The Silver Tassie
Garry Hynes delivers an astonishing staging of Sean O Casey's stylistically tricky play about life during World War I.
Hynes brilliantly tweaks the play's opening, by having a jocular exchange between Sylvester Heegan (Eamon Morrissey) and Simon (John Olohan) take place in front of the curtain rather than in the interior of the Heegan's one-room Dublin apartment as dictated by the script. Audiences eventually see the Heegan home (which production designer Francis O'Connor brings abstractly to life as a room encased by deep red walls). But by having the men jest with one another outside of the realm of realism, theatergoers are prepared for the work's stylistic shifts.
At the play's center is Heegan's son Harry (a genial and touching turn from Garrett Lombard), a popular young man -- and acclaimed soccer player -- who is shipped off to battle and who returns from his time on the French lines during World War II as a cripple. His war wounds ultimately run beyond the physical when he discovers that his girlfriend Jessie (Charlie Murphy) has left him for Barney (Raymond Scannell) -- the young man who saved Harry's life on the battlefield.
It's not only Harry who finds himself cataclysmically changed by the war. His neighbor Teddy (Liam Carney), who, during the first act, shockingly abuses his wife (a delightful Marion O'Dwyer), returns from battle having been blinded. And even the zealously pious Susie (superbly realized by Clare Dunne), cannot escape the ravages of battle, even though she never travels from her homeland. By the play's end, her faith has been stripped completely away.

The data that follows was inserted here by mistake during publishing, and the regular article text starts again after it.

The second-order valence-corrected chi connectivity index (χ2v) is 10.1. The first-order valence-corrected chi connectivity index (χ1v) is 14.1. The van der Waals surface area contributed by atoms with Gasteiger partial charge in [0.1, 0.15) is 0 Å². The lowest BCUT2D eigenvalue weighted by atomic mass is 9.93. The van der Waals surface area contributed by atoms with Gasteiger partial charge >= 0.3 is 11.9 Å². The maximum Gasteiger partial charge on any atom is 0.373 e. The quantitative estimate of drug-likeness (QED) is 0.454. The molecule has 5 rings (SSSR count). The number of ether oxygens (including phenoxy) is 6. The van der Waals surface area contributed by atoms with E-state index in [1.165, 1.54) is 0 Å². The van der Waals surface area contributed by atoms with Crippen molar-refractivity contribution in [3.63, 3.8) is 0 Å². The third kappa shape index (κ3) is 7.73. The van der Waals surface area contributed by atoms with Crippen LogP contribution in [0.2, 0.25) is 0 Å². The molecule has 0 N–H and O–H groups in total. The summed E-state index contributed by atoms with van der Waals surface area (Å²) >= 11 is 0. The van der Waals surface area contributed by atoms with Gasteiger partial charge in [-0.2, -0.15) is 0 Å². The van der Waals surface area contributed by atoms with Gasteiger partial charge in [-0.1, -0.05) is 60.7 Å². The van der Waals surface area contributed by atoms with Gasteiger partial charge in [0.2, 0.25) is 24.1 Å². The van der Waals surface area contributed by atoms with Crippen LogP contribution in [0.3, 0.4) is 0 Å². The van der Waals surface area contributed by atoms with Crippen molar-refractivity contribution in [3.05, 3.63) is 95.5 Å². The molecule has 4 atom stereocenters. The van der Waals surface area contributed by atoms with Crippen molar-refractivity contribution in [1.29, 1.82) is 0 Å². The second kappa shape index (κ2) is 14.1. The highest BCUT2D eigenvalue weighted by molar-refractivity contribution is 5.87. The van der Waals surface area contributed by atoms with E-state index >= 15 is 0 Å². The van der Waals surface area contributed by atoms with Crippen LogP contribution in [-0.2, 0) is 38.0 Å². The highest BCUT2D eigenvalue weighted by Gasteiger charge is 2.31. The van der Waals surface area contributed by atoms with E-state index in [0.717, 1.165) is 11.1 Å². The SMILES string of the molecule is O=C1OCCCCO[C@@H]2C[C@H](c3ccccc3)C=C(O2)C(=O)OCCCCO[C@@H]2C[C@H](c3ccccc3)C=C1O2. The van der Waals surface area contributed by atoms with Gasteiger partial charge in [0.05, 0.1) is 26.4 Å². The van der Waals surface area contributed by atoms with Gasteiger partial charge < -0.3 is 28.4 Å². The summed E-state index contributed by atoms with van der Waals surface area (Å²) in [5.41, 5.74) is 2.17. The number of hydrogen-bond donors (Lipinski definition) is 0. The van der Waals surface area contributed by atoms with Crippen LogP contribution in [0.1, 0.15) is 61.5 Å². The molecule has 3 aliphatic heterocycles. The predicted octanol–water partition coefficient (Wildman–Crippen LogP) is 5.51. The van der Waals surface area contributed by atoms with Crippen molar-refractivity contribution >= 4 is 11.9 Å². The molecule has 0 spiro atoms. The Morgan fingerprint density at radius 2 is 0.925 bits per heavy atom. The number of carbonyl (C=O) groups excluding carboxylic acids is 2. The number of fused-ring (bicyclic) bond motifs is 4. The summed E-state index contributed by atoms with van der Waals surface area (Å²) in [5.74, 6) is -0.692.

Taken by themselves, these plot strands might now seem quaint -- or even clichéd -- but O'Casey's dramaturgy makes them all seem remarkably fresh. Sylvester and Simon, for instance, function as a sort of humorous Greek chorus for the piece, providing not only exposition, but also some much-needed laughs, which are made even heartier given Morrissey and Olohan's superb comic timing.
During the play's second act, which unfolds in France on the frontlines (where a huge tank dominates the stage, lit in haunting blues and sickly yellow-greens by designer Davy Cunningham), O'Casey brings the horrors of war to life with both dialogue and songs (composer Elliot Davis has written the original tunes that skew traditional melodies to appropriately jarring effect) that comment on the action.
Music remains a fixture of the piece in the acts that follow, notably in the Dublin hospital where Harry convalesces; an attending physician (an amusing Elliot Harper) makes his rounds toting a cello and woos Susie with a bawdy tune while she tends to her patients, including the wheelchair-bound Harry.